The academic activities began with a presentation by Rosana Lovodo, a researcher from the Interdisciplinary Training Laboratory for Technological Research in La Plata, Argentina, with the theme of the importance of survey for decision-making for heritage preservation.
The event was inaugurated the day before World Monuments and Sites Day, in the presence of the Director-General of the National Institute of Anthropology and History (INAH), Diego Prieto, and prominent Mexican and regional specialists.
Prieto highlighted the proposal of the city’s mayor, Eduardo Rivera, to establish guidelines to fight for the defense of the heritage of Puebla, as well as those relating to the care of the historical, architectural and urban heritage of the country and the sites considered. World Heritage.
He stressed that this is an important experience that has joined many companies in the task of restoring and restoring the cultural heritage damaged by the 2017 earthquake.
The president of the Mexican Commission for Innovation and Conservation, Francisco Solaris, said that what was discussed in the forum is related to innovation in conservation and restoration actions, even to the discovery of a new heritage.
For his part, Director of the INAH Puebla Center, Manuel Villarroel, spoke about ways to address this legacy through comprehensive climate action. He warned that Mexico is not exempt from the effects of climate change.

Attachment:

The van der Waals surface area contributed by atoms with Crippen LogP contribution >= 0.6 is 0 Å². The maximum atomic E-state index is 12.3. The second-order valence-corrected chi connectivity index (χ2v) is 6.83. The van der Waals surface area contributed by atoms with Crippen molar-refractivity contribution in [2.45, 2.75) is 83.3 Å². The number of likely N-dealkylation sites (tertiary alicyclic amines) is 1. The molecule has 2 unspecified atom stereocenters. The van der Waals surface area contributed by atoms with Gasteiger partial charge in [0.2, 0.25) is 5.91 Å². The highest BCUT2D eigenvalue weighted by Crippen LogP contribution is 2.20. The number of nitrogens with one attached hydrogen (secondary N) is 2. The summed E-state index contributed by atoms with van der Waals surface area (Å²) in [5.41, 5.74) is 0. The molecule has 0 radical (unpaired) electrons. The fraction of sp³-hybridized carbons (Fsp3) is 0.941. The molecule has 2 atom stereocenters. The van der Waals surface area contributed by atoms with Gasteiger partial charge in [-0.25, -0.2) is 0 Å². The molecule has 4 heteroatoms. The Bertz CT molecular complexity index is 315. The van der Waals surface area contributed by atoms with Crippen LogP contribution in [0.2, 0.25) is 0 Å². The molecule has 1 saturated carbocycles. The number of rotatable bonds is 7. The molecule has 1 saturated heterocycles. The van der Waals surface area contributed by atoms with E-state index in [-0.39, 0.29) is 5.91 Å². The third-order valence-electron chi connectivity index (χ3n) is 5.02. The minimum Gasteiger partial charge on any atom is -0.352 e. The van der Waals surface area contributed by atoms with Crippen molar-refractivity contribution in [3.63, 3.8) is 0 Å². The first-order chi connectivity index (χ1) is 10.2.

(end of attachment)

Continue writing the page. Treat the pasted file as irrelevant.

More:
Warming oceans are leading to more frequent cyclonic events that can affect historic coastal cities like Campeche.
He also warned that the extraction of water from the ground to meet the demands of an increasing population density, is affecting the collapse of buildings of historical value in major cities such as Mexico City.
In yesterday’s session, papers were presented on what the vision is and what should be the participation of communities in the care, use and intervention of cultural heritage for their environment, and the way in which saving cultural heritage generates positive inertia in society. Flexibility.
This topic continues into the last day of sessions and will be approached with different approaches, bringing together speakers from various disciplines such as architecture or conservation, but also anthropology, museology and engineering.
In addition, members of the communities concerned will participate in restoring their historical heritage, particularly the temples that are the centerpiece of their rituals and communal coexistence.
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